Wittgenstein on Frazer and Explanation

Keith Dromm


Wittgenstein offers two general criticisms of Frazer in his “Remarks on Frazer’s
Golden Bough.” The first attacks the plausibility of Frazer’s explanations for
religious and magical practices; the second attacks the very effort to explain such
practices. Some commentators have understood Wittgenstein to be offering an
alternative account of religious and magical practice, but the proposed accounts are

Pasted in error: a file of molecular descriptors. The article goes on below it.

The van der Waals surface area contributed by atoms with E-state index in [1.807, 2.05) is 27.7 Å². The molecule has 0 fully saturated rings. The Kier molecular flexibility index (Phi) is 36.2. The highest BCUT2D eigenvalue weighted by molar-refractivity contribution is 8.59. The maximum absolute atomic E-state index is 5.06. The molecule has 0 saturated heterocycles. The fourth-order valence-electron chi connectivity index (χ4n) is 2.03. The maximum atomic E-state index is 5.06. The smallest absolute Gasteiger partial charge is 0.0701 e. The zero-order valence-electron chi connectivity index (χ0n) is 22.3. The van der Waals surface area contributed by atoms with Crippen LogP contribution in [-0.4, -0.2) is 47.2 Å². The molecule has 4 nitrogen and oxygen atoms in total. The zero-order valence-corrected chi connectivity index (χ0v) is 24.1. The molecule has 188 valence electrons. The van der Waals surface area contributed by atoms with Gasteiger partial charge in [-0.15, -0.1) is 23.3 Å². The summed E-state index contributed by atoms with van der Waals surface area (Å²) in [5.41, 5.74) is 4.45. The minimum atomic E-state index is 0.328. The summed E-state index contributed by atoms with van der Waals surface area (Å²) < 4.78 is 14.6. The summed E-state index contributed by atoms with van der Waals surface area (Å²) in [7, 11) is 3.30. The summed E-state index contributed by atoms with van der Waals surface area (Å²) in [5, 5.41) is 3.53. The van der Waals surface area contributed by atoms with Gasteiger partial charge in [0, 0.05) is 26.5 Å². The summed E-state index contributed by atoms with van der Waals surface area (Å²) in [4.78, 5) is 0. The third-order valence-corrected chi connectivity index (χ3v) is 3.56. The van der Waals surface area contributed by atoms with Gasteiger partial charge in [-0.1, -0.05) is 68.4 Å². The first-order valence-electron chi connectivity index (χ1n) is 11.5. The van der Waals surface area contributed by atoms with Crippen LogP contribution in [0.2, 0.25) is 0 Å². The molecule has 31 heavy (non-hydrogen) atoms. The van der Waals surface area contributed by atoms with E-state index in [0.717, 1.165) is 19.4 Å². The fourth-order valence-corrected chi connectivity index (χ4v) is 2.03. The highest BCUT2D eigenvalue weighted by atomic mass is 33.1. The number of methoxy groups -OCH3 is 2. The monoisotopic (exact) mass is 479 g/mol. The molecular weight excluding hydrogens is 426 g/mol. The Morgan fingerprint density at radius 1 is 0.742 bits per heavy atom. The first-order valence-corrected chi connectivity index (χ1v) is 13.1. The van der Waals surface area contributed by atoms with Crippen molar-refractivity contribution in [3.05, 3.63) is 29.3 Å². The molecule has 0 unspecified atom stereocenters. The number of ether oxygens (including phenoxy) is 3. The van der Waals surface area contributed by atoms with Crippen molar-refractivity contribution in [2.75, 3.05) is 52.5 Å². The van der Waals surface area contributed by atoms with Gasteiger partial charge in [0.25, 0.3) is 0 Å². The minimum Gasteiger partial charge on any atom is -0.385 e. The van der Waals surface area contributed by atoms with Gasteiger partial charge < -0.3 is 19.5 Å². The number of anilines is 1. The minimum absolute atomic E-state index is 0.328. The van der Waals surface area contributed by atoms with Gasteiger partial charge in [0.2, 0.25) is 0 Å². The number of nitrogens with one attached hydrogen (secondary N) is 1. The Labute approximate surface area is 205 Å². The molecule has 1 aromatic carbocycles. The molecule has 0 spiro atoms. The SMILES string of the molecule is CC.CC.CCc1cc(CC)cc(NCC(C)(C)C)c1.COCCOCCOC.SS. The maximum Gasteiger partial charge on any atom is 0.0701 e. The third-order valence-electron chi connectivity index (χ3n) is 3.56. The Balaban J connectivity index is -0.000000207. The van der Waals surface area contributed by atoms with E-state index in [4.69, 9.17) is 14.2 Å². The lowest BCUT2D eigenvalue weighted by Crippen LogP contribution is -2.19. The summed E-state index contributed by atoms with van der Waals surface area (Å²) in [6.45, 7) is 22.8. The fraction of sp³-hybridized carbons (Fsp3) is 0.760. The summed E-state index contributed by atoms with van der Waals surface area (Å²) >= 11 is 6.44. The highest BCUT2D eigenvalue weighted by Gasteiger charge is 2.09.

difficult to reconcile with Wittgenstein’s second criticism of Frazer. They take
Wittgenstein to be proposing either an expressivist or instinctive account of these
practices. I explain the purpose of the remarks that suggest these accounts and show
how they serve a purpose that is consistent with Wittgenstein’s eschewal of


philosophy; 20th century philosophy; Wittgenstein Ludwig; explanation; religion; magic; description; perspicuous presentation

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